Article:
Presently, she is in the junior classification for those 17 and under, and she owns three horses. She is also competing in top circuit shows all over the country and has qualified for the National and World Championships for the last three years. She recently won Reserve World Champion in the 14-17-year-old competition for Saddlebred horses.

The competitions are based on how well the horse shows, carries its head, picks up its feet and the speed it moves past the judges. For the complete package, Hachigian works on her posture and style.

Being the Best

“During the week, I cannot ride much because I am in school, and my horses are in Bellville, where my coach lives too. So I work out to be in the best shape. The hors­es are very powerful and spirited. To stay in control and have the best posture and style when I ride, I have to be in shape and have strength,” Hachigian said.

Hachigian also works with her trainer reviewing videos of her competitions to see how she can improve. “On the weekends, if I am not competing, my coach and I plan strategies, and things I can do to get better,” Hachigian said.

If she is competing on the weekends, she leaves on Friday and returns before school starts on Mondays.

The Future

She also participates in the school orchestra and often has after-school rehearsals and concerts outside of school. She also is a young philanthropist who in the past three years has raised over $80,000 by herself for St. Jude Children’s Research Hospital. Moreover, as a junior in high school, she is also traveling to look at colleges.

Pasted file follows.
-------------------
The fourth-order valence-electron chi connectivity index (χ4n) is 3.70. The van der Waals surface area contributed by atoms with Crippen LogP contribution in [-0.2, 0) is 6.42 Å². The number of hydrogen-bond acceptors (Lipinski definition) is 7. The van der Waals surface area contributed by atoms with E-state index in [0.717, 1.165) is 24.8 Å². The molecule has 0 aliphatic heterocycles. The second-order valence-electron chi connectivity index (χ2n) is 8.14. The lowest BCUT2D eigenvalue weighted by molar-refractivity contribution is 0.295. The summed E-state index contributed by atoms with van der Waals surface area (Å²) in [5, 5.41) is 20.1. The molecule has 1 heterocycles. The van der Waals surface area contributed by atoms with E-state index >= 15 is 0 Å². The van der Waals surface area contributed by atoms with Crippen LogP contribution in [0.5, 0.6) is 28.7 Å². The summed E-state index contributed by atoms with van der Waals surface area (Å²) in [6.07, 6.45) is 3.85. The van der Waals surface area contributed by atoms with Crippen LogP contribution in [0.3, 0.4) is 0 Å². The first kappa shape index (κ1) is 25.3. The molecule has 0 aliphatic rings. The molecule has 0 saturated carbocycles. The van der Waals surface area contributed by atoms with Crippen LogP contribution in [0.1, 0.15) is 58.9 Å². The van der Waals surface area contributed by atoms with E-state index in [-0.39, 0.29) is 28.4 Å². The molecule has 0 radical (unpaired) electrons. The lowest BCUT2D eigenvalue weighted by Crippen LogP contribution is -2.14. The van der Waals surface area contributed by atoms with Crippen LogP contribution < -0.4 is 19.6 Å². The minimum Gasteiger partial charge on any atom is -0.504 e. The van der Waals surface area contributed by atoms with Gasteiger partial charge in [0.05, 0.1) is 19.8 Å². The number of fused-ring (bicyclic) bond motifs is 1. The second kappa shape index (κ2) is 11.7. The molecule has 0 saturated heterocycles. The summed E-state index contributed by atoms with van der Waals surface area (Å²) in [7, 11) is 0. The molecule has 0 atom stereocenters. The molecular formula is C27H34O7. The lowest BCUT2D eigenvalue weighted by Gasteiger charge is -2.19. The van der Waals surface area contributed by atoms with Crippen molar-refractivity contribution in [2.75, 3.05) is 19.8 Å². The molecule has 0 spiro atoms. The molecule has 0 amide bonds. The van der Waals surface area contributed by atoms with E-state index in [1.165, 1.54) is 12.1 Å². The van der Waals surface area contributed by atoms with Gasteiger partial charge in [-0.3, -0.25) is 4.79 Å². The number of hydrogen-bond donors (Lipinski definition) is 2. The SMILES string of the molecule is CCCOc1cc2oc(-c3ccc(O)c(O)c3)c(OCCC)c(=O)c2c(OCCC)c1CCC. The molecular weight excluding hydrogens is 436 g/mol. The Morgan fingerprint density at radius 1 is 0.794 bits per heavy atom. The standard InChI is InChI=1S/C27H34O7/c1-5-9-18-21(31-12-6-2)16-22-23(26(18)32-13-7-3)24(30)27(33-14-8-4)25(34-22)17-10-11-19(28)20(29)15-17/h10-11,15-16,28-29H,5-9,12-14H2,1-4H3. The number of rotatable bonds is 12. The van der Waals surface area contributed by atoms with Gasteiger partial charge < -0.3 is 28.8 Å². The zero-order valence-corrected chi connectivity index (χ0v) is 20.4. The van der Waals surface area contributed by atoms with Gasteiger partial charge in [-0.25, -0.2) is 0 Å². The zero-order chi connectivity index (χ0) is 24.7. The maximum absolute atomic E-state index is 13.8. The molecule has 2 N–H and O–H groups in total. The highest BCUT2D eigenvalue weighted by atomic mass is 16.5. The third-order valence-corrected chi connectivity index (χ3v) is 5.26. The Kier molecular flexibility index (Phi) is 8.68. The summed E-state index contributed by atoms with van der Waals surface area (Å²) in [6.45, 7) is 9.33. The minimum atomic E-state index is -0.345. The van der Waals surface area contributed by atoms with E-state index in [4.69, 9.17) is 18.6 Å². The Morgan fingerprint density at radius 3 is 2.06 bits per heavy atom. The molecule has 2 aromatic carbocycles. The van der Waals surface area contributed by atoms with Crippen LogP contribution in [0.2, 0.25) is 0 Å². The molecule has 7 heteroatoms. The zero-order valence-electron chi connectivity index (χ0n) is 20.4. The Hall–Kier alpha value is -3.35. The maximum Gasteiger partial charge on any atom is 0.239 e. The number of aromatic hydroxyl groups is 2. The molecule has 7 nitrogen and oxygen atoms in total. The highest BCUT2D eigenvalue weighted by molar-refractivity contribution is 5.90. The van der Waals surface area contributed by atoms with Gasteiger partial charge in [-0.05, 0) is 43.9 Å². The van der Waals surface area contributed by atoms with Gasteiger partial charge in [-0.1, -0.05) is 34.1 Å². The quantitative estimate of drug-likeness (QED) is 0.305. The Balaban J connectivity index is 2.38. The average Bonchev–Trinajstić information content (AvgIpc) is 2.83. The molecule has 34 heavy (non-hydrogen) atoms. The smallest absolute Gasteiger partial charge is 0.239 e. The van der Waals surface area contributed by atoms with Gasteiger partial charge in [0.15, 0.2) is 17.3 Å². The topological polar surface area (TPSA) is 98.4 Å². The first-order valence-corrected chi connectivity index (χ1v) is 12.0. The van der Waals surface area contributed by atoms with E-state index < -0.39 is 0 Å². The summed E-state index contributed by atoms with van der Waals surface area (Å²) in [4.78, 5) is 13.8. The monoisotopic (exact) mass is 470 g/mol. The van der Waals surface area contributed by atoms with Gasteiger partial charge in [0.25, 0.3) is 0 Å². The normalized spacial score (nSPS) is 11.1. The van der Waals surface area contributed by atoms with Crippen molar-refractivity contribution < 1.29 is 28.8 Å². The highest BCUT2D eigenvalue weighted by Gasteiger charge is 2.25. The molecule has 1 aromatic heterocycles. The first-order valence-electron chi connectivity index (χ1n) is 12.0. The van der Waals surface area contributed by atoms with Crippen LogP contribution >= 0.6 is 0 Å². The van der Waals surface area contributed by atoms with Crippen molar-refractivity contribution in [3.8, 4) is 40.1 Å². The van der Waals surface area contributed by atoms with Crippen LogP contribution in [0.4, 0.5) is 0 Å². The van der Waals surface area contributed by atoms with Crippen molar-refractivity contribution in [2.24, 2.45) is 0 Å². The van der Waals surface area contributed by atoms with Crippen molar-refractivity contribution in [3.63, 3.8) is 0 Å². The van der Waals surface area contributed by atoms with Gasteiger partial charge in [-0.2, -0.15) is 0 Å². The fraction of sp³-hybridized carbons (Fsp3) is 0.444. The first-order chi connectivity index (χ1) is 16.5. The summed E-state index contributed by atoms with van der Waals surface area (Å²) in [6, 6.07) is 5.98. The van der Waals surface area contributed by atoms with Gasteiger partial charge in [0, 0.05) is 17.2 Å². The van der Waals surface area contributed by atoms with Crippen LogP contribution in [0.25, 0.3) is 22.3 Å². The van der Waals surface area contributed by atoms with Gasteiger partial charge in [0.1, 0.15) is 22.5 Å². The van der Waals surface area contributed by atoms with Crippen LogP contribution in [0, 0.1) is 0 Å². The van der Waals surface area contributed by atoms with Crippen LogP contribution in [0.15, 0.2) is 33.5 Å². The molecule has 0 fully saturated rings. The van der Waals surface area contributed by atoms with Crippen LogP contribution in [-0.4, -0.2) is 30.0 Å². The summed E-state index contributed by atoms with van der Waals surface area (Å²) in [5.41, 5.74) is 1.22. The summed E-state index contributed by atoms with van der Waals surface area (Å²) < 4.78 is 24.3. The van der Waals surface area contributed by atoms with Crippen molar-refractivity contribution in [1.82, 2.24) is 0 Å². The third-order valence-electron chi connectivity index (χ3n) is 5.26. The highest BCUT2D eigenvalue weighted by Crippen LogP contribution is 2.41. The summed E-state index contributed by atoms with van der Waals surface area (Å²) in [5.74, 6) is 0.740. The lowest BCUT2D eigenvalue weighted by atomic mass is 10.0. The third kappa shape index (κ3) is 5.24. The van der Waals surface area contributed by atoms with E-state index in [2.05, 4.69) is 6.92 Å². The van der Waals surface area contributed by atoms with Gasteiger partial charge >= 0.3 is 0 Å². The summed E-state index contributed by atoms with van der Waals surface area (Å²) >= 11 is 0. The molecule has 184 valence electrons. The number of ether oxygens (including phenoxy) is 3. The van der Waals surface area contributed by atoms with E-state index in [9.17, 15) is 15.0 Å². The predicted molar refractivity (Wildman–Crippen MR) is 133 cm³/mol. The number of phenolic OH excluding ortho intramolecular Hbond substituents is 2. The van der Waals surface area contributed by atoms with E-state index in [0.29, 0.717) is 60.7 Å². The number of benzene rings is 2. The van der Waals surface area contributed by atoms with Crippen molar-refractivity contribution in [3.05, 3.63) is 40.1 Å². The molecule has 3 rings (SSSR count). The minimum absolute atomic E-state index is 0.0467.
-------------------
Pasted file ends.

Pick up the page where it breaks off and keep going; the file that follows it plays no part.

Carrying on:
“I am looking at colleges on the East Coast due to the concentration of equestrian competitions in that area. I want to stay involved in this, so I do not know if I will move back or if I will stay there. We will see what the future brings,” Hachigian said.

When it comes to college, Hachigian is considering a business degree but is not sure at the moment.

Because she turns 18 in September, Hachigian will be moving up to the Amateur level in December. She will be starting at the bottom of this classification, which hosts many adult riders.

“The next level is the professional group, which would be amazing to be part of,” she said. “Right now though, I am only focusing on this year, which takes a lot of planning and scheduling to be successful. I am trying not to look ahead too much so I will not be caught up in that. I stay focused on being my best now.”

 

Reserve World Champion of Champions CH Hi On Heir and Kara competing at the Pin Oak Charity Horse Show.

Reserve World Champion of Champions CH Hi On Heir and Kara competing at the Pin Oak Charity Horse Show.

Reserve World Champion of Champions CH Hi On Heir and Kara Hachigian after their win at the Midwest Charity Horse Show.

Reserve World Champion of Champions CH Hi On Heir and Kara Hachigian after their win at the Midwest Charity Horse Show.

Sandra Currier watches Kara ride Momma's Boy at the Pin Oak Charity Horse Show.

Sandra Currier watches Kara ride Momma’s Boy at the Pin Oak Charity Horse Show.

Rising Equestrian Star


Comments are closed.